The US Air Force has for the first time tested a ballistic missile that violated the Intermediate-Range Nuclear Forces (INF) treaty in a threat to Russia and China. The Trump administration withdrew from the INF treaty in August as part of its efforts to vastly expand the US arsenal of nuclear weapons and loosen restrictions on their use.
The test comes just days after House Democrats voted for a massive military spending bill that stripped out language limiting the Trump administration’s ability to develop and deploy new nuclear weapons.
The approval of the National Defense Authorization Act (NDAA) was part of a blitz of new legislation ahead of the expected House impeachment vote, including the United States-Mexico-Canada Agreement (USMCA), a trade war measure targeting China.
While the impeachment centers on allegations that Trump was insufficiently aggressive in fighting Washington’s proxy war against Russia in Ukraine, the Democrats have made clear that, when it comes to expanding Trump’s power to wage war, there are no limits and no expense will be spared.
Notably, the latest version of the bill removes language that limited the deployment of the “low-yield” nuclear weapons being developed under Trump, which a group of former policymakers last year called “a gateway to nuclear catastrophe.”
It also stripped out language that would have prevented the Pentagon from testing a new long-range Precision Strike Missile capable of flying beyond the INF range cutoff.
The NDAA “supports” the plan by the military to produce 80 new plutonium pits—the heart of nuclear weapons—per year, proclaiming that “nuclear forces” are the “cornerstone of our national defense.”
It also supports the development of “conventional prompt strike” weapons, which are nothing more than non-nuclear long-range ballistic missiles—effectively indistinguishable from the intercontinental ballistic missiles whose launch would betoken a nuclear Armageddon.
But, not to fear, the NDAA “directs the Secretary of the Navy to ensure that technologies developed for the conventional prompt strike program are transferrable to surface-ship platforms” in order to “address ambiguity and miscalculation concerns.”
After withdrawing from the INF treaty in August, the Trump White House is moving rapidly ahead with a $1 trillion plan to expand, “modernize” and miniaturize the US nuclear arsenal, effectively putting US nuclear forces on a hair trigger.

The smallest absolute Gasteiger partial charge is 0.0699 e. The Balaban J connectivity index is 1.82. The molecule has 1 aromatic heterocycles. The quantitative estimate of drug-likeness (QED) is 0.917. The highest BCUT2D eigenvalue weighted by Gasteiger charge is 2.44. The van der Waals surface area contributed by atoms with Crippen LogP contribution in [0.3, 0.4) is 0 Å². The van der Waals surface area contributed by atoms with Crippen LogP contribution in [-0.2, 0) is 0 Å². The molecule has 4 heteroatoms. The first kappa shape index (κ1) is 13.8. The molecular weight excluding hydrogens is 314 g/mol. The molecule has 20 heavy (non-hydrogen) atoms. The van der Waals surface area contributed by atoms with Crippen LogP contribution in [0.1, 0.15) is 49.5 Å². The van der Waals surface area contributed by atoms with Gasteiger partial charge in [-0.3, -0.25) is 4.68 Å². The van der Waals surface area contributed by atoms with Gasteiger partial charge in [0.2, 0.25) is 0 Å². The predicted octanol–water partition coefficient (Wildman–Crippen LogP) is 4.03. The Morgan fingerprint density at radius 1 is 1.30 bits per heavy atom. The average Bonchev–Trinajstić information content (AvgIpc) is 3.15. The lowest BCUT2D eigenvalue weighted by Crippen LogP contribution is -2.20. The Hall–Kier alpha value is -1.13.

These moves are part of US preparations for what Defense Secretary Mark Esper called “high-intensity conflicts against competitors such as Russia and China.”
The Intermediate-Range Nuclear Forces (INF) treaty, signed over 30 years ago by US President Ronald Reagan and Soviet leader Mikhail Gorbachev, banned a whole class of weapons that had vastly increased the risk of a nuclear conflict.
Both countries agreed to end all use and production of ground-launched ballistic and cruise missiles with ranges of 500 to 5,500 kilometers (310 to 3,417 miles).
This week’s test is only the latest in the rush by the United States to develop weapons that violate the INF treaty. Earlier this year, the US fired a modified, ground-launched Tomahawk cruise missile beyond the limits of the INF treaty. While cruise missiles skim the surface of the earth, flying like an airplane, ballistic missiles are fired upward toward space then fall to their target. The vast majority of the world’s nuclear arsenal consists of ballistic missiles.
Kremlin spokesperson Dmitry Peskov said the test showed that the United States had long planned to violate the INF treaty, even as it sought to blame the treaty’s breakdown on Moscow. “We’ve said more than once that the United States has been making preparations for violating the INF Treaty,” he said. “This clearly confirms that the treaty was ruined at the initiative of the United States.”
“The real aim is to free itself to develop advanced missiles and seek unilateral military advantage,” added Chinese Foreign Ministry spokesperson Hua Chunying. “The U.S. has been highlighting the so-called Russian violations and Chinese missile threat. These tricks are nothing but clumsy distractions.”
Esper said that the US stands ready to rapidly deploy such missiles. “Once we develop intermediate range missiles… then we will work closely and consult closely with our allies in Europe, Asia and elsewhere with regard to any possible deployments,” he told CNN.
“The National Defense Strategy provides very clear direction to restore our competitive edge in the reemergence of great power competition,” said Col. Anthony Mastalir, commander of the 30th Air Wing of the Air Force Space Command, which carried out this week’s test. “We owe it to our nation to rapidly evolve and develop our capacity to defend,” he said.
Mastalir was referring to the 2018 US strategy document that declared that “Inter-state strategic competition, not terrorism, is now the primary concern in U.S. national security,” clearly targeting Russia and China.
In addition to shredding restrictions on the development of nuclear weapons, the latest draft of the National Defense Authorization Act takes another step toward a US conflict with Russia, with the allocation of $300 million in new aid to Ukraine.
Among the new assistance is “an additional $50 million in military aid on top of the $250 million congress had approved in last year’s NDAA,” reported Defense One.